That was the “right time” part of the equation. Expressing interest in onboarding added the“right place” half. When the opportunity arose to give a presentation at a company retreat, I jumped on it. I put together a presentation about onboarding to share what I’ve learned from UserOnboard’s teardowns, Kathy Sierra’s talks, and other resources I’ve enjoyed over the years. It was a great opportunity to say “Let’s work on this, I’ve already done the research.”
With the project prioritized, we aligned our squad around an outcome: decrease the time it took to send your first message. This outcome was a direct result of aligning with our shift in sales approach. Focusing on an outcome, instead of shipping a feature, was what made this work successful. With an outcome, you don’t limit yourself to a single solution. You have the freedom to take different paths as long as those ideas contribute to the outcome. Our outdated setup guide gave us a good place to start.
2. Ship to learn.
After releasing a new setup guide, we noticed people still navigated around the entire app. People wanted to explore. They wanted to see what features existed. It makes sense. Not everyone wants to follow the path you laid out and that’s ok. We don’t need to force them down that path.
However, those people were often met by unhelpful empty states. Pages that simply said “No activity”. We decided to ship better ones. They included what the feature is, why it matters, the value it provides, and how to take the next step.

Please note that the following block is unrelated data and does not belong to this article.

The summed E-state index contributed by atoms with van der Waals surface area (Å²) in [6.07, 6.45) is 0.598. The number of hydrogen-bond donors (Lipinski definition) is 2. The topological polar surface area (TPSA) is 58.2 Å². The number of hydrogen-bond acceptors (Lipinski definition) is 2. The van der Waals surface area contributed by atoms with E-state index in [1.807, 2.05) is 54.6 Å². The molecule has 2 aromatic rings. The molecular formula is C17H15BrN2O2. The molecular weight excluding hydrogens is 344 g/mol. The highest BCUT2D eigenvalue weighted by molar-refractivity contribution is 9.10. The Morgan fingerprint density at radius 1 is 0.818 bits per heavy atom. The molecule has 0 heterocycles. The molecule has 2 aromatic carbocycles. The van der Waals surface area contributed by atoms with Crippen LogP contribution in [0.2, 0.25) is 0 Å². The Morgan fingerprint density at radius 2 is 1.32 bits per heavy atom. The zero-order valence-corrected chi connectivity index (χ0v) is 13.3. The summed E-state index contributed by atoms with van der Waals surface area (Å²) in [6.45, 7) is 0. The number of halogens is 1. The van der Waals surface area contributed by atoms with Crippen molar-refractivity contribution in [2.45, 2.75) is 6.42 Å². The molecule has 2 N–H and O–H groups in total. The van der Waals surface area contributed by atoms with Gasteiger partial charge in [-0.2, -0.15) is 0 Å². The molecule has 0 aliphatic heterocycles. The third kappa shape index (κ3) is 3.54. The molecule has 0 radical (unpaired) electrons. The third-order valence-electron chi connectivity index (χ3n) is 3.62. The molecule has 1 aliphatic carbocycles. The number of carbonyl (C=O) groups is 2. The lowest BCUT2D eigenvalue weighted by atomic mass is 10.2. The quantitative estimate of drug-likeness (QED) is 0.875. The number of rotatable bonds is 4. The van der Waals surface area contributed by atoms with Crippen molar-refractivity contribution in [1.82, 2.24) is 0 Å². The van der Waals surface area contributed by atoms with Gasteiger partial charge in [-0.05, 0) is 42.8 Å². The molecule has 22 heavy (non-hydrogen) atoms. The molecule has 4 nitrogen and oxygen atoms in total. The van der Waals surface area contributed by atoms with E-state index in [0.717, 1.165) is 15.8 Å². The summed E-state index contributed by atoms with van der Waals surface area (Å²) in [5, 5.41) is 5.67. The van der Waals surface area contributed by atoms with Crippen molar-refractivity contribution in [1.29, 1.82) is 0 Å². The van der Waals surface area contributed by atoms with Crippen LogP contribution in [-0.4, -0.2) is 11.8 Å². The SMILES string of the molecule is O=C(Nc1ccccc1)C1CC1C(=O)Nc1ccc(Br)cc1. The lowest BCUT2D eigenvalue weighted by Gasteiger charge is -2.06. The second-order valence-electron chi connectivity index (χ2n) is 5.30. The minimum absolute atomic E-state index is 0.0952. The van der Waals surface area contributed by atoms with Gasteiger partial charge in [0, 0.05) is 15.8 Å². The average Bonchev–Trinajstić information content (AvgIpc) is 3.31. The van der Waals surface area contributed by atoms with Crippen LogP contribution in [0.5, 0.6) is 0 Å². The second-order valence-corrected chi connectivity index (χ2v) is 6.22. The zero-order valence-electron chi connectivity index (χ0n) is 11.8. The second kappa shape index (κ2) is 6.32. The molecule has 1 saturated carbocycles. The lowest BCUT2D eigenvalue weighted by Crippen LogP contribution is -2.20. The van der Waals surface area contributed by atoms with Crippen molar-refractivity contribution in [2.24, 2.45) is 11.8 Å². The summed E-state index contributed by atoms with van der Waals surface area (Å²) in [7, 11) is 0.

Our setup guide outlined a path to take and we added better guard rails if people got off track. Surely that’d be enough. Turns out there’s still a hesitation to send a real message to a customer. Most people tried to send test messages to themselves. Yet all they found was a disabled button that said “your account isn’t verified”. It’s a logical safeguard to prevent spam, but did that need to be the case? Wouldn’t a customer be more prepared to send their first message once their account was verified if they were confident with their messages?
We shipped the ability to send test messages to your own email. No account verification needed, only email confirmation. Now, customers could continue to make progress while their account was being verified. Requests to verify accounts dropped in half. For the requests we did receive, our team was able to use the “approved” saved reply in 79% of replies (up from 41%).